We’re six months into our virtual learning environment (VLE) journey with FrogLearn, and this week I shared my reflections on six months growing our VLE with the Frog Community at their ‘Meet, Share and Learn’ event in Halifax…it’s sort of like a TeachMeet for Froggers. This gave me a good opportunity to reflect on approaches to VLE development and engagement that have worked for us. What I really wanted to show, and to share with you now, is that a soft approach to pushing and developing a VLE can, and does work. I’m also fully convinced that, for us, this approach was better than a hard VLE launch.
Just to clarify, this post isn’t designed purely for Frog users, nor is it designed to present the only approach to VLE development and growth. It’s just a way to share my reflections on an approach to VLE development, and meaningful staff engagement, that is working for us.
How will staff perceive a VLE on launch?
Below is how, from teaching myself and talking to teachers, teachers perceive VLEs on launch. The circle represents the day-to-day priorities of staff that have to be dealt with, and that they are accountable for. The ideas on the outside of the circle represent things that staff may attach value to, but they’re seen as “nice to haves”. Unfortunately, they’re not essential unless they can be dragged inside the circle.
Now, with this in mind, I don’t think a hard launch has the potential to do much good if you launch a blank VLE. Staff are expected to contribute, but without lots and lots of support they’re not going to understand what they should contribute and design. Those staff who use the VLE use it as an experiment, which could fail, or as a meaningless dumping ground of resources which isn’t going to enhance or transform learning (see the SAMR model).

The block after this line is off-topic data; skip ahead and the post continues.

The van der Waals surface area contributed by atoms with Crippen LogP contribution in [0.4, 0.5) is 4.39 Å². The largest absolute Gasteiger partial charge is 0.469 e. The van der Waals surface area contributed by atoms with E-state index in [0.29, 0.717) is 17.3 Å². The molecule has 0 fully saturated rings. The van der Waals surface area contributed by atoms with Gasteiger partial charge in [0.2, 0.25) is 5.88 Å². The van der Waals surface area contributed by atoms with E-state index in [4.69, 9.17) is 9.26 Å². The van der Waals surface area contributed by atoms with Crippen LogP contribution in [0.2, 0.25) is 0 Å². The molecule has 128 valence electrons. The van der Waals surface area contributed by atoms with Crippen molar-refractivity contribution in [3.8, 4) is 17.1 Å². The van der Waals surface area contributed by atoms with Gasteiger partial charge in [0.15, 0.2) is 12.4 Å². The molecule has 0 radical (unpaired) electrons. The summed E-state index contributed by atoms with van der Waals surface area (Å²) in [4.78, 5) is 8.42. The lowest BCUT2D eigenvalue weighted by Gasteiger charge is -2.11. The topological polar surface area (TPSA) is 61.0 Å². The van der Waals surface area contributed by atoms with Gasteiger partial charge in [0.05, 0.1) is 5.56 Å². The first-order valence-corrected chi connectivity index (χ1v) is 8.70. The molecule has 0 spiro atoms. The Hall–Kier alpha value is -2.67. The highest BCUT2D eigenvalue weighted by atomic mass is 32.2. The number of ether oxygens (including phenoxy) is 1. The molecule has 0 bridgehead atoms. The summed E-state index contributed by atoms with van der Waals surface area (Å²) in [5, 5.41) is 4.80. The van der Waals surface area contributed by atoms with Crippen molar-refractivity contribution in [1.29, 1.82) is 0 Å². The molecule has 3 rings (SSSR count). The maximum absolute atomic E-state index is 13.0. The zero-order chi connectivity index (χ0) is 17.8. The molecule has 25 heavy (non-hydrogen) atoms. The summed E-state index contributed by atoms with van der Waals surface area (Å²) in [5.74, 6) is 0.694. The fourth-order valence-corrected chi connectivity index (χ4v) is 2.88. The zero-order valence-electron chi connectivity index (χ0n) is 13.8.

It’s really important to appreciate the nature of the day-to-day priorities of teachers before launching a VLE. The VLE must be linked to the day-to-day priorities of staff to make it successful. This, ultimately, is ensuring that it provides an effective learning environment for students.
How can you ‘prime the pump’?
So to get staff into a VLE you need to develop something that meets the needs of staff to get them involved. For us, this was developing a revision centre that would provide Year 11 students with the past exam papers, for all of their subjects, and provide students with a wealth of revision resources for their subjects. It was a fair amount of work to design but it:
1) Gave all staff an opportunity to contribute (even if staff just wanted to e-mail resources and not even login)
2) Gave the VLE a clear purpose
3) Did not force anyone to contribute, who might resist, or question the purpose of the VLE
This soft launch made everyone aware of the VLE, and it aligned with the priorities of staff (revision, results, intervention etc.) but it wasn’t intrusive or something for staff to resent.
Show to students first